BRUSSELS -- The European Union is resisting calls by Fiat CEO Sergio Marchionne for EU help to tackle excess production capacity in the region.
Marchionne is seeking support -- both political and financial -- from the EU to share the burden of job cuts and factory closings among major auto-producing countries, such as Germany, the UK, France, Italy and Spain.
The Fiat CEO and other industry leaders discussed the outlook for the region's car industry with the European Commission, the EU's executive body, in Brussels today.
Europe's Industry Commissioner, Antonio Tajani, presented a plan to restart the stalled car industry that does not advance efforts to shut unprofitable factories, a person familiar with the matter told Bloomberg.
Tajani's proposal doesn't address overcapacity because there is no consensus, the person said. Instead, the plan increases support for green-car research to more than the planned 1 billion euros in the 2014-2020 budget.
German automakers Volkswagen, Daimler and BMW are resisting Marchionne's call to form a united front. Their European plants are busy because their vehicles are in demand in China and the United States, so they have little incentive to help solve their competitors' woes.
Overcapacity in western Europe may more than double to about 2 million vehicles in 2012 as sales fall for the fifth straight year, according to IHS Automotive. Fiat, PSA/Peugeot-Citroen and Renault bear the brunt of the costs of excess capacity, which UBS estimates at 7.4 billion euros ($9.2 billion) a year for labor and equipment.
VW, BMW and Mercedes-Benz's parent, Daimler, use more than 90 percent of the capacity in their European factories, compared with rates of 60 percent to 75 percent for other carmakers in the region, according to Philippe Houchois, a London-based analyst with UBS.
European politicians generally agree that overcapacity is a problem, but they want jobs cut somewhere else. Even Germany has sought to prevent layoffs at home as part of General Motors' efforts to turn around its Opel unit.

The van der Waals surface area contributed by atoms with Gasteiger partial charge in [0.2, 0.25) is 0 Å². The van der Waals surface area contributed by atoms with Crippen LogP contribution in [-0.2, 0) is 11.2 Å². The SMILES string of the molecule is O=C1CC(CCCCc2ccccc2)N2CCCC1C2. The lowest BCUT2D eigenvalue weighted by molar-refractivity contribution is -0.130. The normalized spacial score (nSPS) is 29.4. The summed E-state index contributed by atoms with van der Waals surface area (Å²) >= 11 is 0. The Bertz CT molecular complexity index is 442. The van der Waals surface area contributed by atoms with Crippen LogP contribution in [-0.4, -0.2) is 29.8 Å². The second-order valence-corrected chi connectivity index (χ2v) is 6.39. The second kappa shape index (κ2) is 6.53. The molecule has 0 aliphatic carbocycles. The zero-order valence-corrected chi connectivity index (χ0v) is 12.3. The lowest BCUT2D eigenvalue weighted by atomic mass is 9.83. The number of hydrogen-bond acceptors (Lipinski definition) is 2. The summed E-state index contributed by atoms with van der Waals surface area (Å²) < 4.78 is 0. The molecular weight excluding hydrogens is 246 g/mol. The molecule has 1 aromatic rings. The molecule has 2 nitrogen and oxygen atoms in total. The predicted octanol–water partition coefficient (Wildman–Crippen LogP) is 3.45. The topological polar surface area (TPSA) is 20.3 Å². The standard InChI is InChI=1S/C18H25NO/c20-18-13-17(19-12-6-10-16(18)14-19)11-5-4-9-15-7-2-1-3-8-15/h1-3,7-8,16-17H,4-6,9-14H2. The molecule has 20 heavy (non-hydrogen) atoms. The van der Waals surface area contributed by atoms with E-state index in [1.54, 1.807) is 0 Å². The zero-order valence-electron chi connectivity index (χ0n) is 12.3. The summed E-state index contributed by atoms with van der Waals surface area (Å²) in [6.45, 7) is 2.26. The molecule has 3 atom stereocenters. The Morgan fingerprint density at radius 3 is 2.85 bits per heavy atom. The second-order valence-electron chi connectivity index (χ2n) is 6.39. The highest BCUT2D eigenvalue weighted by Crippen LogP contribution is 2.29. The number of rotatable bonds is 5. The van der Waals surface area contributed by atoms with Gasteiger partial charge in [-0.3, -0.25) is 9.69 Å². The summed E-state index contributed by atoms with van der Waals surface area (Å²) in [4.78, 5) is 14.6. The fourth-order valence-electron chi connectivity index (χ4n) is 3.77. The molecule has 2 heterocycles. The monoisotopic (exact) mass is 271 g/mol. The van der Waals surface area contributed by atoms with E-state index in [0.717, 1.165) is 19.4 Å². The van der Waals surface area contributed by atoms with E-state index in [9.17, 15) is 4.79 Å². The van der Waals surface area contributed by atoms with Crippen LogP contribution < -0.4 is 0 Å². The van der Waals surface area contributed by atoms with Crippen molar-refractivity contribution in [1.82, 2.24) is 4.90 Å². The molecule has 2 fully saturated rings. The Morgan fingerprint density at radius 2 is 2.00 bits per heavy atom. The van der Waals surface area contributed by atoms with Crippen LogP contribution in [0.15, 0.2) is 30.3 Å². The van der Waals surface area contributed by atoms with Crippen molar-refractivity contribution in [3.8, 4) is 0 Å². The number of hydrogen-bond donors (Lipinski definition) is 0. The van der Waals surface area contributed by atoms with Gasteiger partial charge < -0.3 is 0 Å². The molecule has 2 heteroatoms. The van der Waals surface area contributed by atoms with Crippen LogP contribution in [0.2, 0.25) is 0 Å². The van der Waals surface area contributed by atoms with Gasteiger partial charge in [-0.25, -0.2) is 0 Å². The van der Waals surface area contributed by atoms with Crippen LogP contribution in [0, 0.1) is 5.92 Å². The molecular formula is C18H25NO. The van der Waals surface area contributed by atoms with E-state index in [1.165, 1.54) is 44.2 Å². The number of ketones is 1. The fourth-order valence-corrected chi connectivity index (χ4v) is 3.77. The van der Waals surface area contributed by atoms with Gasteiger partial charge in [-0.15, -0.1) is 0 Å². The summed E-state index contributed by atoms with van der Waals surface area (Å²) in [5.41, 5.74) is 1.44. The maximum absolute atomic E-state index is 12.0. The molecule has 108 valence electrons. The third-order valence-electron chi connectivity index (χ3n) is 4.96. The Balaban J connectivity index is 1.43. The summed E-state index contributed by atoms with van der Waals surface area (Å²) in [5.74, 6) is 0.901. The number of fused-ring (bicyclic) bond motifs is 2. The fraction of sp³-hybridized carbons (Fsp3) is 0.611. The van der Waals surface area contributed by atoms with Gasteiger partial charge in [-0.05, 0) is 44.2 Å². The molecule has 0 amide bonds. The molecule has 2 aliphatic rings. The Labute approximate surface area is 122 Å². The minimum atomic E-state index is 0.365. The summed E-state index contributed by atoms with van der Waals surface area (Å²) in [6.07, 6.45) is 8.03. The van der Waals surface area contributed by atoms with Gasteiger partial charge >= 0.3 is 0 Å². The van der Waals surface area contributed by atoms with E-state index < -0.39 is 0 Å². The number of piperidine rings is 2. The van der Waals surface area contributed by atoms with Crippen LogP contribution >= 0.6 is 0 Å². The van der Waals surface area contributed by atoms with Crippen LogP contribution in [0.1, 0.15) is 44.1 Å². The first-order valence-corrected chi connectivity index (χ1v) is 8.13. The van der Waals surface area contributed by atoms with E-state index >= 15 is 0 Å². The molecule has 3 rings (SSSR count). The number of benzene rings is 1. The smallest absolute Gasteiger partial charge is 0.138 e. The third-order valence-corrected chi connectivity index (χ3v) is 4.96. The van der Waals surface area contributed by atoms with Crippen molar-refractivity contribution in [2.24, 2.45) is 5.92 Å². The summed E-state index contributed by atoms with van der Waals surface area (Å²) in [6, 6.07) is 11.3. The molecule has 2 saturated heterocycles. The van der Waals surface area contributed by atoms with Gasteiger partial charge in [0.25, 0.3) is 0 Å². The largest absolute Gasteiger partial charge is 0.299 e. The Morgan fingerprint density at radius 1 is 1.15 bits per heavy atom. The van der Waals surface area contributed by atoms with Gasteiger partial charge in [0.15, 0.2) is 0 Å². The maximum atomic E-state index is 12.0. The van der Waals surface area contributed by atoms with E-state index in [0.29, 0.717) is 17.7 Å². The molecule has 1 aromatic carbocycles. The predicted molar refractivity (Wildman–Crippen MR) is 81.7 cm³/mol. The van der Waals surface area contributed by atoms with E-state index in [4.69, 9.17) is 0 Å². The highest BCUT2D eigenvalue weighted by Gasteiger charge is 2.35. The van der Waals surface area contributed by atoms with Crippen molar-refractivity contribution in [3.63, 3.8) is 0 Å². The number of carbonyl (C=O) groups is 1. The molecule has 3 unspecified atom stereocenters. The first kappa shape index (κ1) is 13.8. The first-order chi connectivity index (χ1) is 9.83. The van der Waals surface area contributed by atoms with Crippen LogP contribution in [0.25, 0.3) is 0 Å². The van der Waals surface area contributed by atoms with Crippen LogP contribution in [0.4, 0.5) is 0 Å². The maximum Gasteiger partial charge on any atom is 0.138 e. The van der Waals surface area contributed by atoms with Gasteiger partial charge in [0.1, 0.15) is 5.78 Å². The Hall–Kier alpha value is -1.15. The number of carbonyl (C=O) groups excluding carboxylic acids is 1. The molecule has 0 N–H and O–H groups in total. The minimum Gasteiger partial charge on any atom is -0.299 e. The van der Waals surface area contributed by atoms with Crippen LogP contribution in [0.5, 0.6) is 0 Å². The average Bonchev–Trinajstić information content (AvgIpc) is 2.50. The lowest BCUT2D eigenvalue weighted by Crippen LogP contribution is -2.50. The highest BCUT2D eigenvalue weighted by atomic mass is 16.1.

Fiat was the first European automaker to close a factory in its own country since the 2008 financial crisis when it shut a plant in Sicily in December 2011. Before Fiat's move, GM was the only other carmaker to shut a factory in the past four years, closing a facility in Antwerp, Belgium, in 2010.
PSA factories in Aulnay and Rennes in France are most at risk of being shut down as cooperation with GM adds to pressure from sluggish sales in Europe, according to French unions. PSA builds the Citroen C3 compact in Aulnay and the Citroen C5 and C6 and Peugeot 508 sedans in Rennes.
"The situation is unbearable in the short term" for Renault and Peugeot, said Xavier Caroen, an analyst at Kepler Capital Markets in Zurich. "The risk is the same: potentially losing money on each vehicle that is produced in plants that are not used at their full capacity."
New Hungary factory
The lack of support from German automakers stems from their successful expansion decades ago, making them less reliant on demand in Europe. Volkswagen, the region's biggest carmaker, generated more than double the combined revenues of Peugeot and Renault in the first quarter. Rather than cutting capacity, Daimler opened a new plant in Hungary in March to build its latest B-class compact-premium model.
The Germans are more global with their production and sales than the French and Italians. Fiat just last year re-entered the U.S. market and this year is opening its first China factory after more than a decade of failed attempts. That makes Fiat -- minus Chrysler Group -- heavily dependent on Europe for sales. PSA and Renault are not present in the United States and lag far behind the market leaders in China.
By comparison, VW, Mercedes and BMW have factories in China and the United States and significant sales in the countries. China and the United States are BMW's two largest markets, while VW's biggest is China. While Europe is still important for them, they have gone global and are benefiting as a result